Criteria considered for the award include: public benefits of the contribution; degree of improvement in important performance metrics; innovative design; development or application engineering; favorable influence of the contribution on technical professions. It is relevant to a wide community including power electronics, intelligent transportation systems, wireless communications, sensor networks control, control and automation, computing, and signal processing.
Each recipient of the IEEE Medal for Environmental and Safety Technologies will receive a gold medal, a bronze replica, a certificate and honorarium. In the event that a team up to three in number is selected, the honorarium will be equally divided.
“A truly joint effort, we are honored to partner with Toyota to bring this award to the global market as an opportunity to recognize outstanding contributions in environmental and safety technologies,” said Lew Terman, President, IEEE. “We hope the IEEE Medal for Environmental and Safety Technologies will inspire individuals and organizations to develop innovative technologies that will benefit humanity, globally.”
Toyota Motor Corporation acknowledges the cooperation and advice of Prof. Fumio Harashima, Prof. Hiroyuki Sakaki, and Prof. Toshio Fukuda in the establishment of this award. To learn more about this and other IEEE Awards, visit http://www.ieee.org/awards.
IEEE-USA Applauds NASA on Space Agency’s 50th Anniversary,
in Commemorative Publication and Public Radio Announcements
WASHINGTON (30 October 2008) — IEEE-USA is commending NASA on its 50th anniversary in 2008, through tributes in a commemorative publication and in public radio announcements. A 368-page commemorative publication, “NASA: 50 Years of Exploration & Discovery,” was distributed at all of the space agency’s anniversary celebrations, events and galas, as well as to multiple NASA facilities and contractors, and to members of Congress.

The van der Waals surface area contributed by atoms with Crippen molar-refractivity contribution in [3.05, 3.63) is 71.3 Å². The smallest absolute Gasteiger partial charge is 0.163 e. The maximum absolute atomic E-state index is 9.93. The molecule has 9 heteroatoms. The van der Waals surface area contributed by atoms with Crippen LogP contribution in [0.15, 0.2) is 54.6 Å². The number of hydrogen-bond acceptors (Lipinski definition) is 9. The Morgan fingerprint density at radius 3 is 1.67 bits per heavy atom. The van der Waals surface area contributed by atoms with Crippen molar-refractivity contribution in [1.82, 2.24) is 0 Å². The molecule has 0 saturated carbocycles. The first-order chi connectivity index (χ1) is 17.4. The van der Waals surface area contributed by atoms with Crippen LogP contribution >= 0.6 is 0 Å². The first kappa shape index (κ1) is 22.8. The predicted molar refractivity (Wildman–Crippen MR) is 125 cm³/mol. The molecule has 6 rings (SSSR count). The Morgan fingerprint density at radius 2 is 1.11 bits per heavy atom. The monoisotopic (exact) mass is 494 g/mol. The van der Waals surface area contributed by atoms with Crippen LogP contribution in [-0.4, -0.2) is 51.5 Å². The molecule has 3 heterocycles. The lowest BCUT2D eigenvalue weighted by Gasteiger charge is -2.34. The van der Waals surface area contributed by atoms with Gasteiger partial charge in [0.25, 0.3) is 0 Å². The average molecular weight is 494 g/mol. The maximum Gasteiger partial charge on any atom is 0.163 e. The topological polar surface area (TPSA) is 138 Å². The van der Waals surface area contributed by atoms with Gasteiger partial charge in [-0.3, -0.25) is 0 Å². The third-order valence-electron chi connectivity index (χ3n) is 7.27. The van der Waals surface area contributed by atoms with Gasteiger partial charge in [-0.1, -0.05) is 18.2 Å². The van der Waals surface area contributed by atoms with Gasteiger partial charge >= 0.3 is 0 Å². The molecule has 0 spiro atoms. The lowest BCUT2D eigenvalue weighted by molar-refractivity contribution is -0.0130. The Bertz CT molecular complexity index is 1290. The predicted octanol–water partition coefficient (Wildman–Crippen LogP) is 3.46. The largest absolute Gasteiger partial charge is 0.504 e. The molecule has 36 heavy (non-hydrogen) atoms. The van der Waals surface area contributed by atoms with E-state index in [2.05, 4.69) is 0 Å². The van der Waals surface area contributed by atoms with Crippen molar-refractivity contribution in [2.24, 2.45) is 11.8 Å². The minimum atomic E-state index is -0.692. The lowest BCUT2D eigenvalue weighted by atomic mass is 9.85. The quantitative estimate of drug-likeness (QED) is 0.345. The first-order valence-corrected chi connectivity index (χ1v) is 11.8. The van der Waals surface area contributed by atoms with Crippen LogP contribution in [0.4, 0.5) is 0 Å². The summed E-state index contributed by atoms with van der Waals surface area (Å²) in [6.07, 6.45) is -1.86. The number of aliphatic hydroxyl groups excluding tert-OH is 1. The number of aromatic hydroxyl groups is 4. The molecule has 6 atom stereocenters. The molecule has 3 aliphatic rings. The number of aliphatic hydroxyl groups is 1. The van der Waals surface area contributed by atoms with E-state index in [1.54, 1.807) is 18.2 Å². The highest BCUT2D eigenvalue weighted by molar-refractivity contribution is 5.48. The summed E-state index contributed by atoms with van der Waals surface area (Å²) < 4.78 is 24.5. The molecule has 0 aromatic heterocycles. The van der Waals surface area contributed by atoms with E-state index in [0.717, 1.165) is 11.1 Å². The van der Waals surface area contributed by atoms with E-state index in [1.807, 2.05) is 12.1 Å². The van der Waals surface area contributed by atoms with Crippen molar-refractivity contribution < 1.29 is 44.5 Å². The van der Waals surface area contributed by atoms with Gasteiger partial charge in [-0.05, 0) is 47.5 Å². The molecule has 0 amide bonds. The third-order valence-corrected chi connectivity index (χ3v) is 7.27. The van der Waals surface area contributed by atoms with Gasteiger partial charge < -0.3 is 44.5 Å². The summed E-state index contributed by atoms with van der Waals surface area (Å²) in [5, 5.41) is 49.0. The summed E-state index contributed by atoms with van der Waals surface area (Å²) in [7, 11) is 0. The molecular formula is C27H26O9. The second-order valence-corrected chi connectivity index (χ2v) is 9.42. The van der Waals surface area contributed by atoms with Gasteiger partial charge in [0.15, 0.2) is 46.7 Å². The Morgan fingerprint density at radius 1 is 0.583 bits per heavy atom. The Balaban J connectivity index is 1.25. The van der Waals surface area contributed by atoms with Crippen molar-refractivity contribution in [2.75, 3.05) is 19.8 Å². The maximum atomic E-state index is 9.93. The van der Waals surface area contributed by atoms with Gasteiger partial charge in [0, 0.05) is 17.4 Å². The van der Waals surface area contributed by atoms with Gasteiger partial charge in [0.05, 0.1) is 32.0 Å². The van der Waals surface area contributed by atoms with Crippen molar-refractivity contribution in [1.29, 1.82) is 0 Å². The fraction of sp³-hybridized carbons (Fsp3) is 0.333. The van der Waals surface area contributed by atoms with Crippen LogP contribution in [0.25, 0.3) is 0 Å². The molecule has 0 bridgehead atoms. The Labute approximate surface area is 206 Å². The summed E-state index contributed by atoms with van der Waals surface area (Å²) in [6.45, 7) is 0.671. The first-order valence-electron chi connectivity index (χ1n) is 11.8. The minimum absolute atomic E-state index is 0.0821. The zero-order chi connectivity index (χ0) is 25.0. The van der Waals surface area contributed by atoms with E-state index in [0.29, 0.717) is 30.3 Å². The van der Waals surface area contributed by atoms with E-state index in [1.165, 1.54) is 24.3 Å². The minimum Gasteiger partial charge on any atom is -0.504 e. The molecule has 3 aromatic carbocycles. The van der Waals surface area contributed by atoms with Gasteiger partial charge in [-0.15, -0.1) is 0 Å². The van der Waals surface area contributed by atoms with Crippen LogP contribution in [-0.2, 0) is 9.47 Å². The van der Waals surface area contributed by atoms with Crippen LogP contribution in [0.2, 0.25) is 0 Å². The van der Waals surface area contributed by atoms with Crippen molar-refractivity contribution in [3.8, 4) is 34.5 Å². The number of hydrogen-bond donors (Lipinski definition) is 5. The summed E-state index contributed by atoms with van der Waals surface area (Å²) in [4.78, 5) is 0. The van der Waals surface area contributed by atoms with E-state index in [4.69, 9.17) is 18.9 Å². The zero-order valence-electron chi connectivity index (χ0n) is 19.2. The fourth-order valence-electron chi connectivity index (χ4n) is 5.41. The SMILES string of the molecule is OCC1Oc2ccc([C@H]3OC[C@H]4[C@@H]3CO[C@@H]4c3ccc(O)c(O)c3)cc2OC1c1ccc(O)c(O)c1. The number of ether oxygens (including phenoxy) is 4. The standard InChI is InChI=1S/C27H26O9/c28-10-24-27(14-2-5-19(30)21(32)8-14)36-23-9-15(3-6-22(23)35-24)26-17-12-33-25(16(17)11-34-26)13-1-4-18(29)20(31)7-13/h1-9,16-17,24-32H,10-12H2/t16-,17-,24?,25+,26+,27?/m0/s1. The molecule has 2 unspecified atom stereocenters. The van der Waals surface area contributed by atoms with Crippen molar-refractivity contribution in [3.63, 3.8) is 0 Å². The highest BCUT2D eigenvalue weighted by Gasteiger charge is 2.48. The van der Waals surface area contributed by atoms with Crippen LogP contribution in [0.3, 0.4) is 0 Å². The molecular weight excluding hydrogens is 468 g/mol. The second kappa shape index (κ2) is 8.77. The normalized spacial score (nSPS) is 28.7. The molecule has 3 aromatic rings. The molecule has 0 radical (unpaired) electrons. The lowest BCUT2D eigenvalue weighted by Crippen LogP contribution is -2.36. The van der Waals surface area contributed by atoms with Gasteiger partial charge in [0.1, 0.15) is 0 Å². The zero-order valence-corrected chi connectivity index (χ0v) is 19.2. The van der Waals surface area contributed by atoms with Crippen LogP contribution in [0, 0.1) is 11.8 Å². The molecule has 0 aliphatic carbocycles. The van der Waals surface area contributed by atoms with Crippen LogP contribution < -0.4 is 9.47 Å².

In an advertisement appearing in the publication, IEEE-USA noted: “U.S. members of the IEEE, the world’s leading technical professional association, have been contributing scientific, technical and engineering know-how to NASA since the space agency began — from the first NASA launch in 1958, to Apollo 11 (1969), to the Mars Exploration Rovers (2004).” Copies of the ad are available on request to <firstname.lastname@example.org>.
In addition, IEEE-USA is highlighting the space agency’s anniversary in four IEEE-USA promotional announcements on WETA-FM, the U.S. capital’s only all-classical music station, with some 400,000 Washington, D.C.-area listeners. The public radio announcements, which also recognize NASA’s Goddard Space Flight Center in Greenbelt, Md., are scheduled in November and December on WETA-FM (90.9).
Two announcements will be aired during NPR newsbreaks at 8 a.m. Eastern Time (ET) on Monday, 3 November; and at 8 a.m. ET on Monday, 1 December. Two more announcements will be included on the WETA-FM radio simulcast of PBS’ “NewsHour With Jim Lehrer” at 6:59 p.m. ET on Friday, 7 November; and on the afternoon opera between 1:00-5 p.m. ET on Saturday, 6 December.
To listen to the radio programs and IEEE-USA announcements online, go to http://www.weta.org/fm. IEEE National Capital Area volunteers are also participating in two WETA fall pledge drives to help raise funds for the public television and radio station.
CONTACT: Pender M. McCarter, Senior Public Relations Counselor, IEEE-USA/Washington, DC, +1 202 530 8353, email@example.com, http://www.ieeeusa.org
November 11th, 2008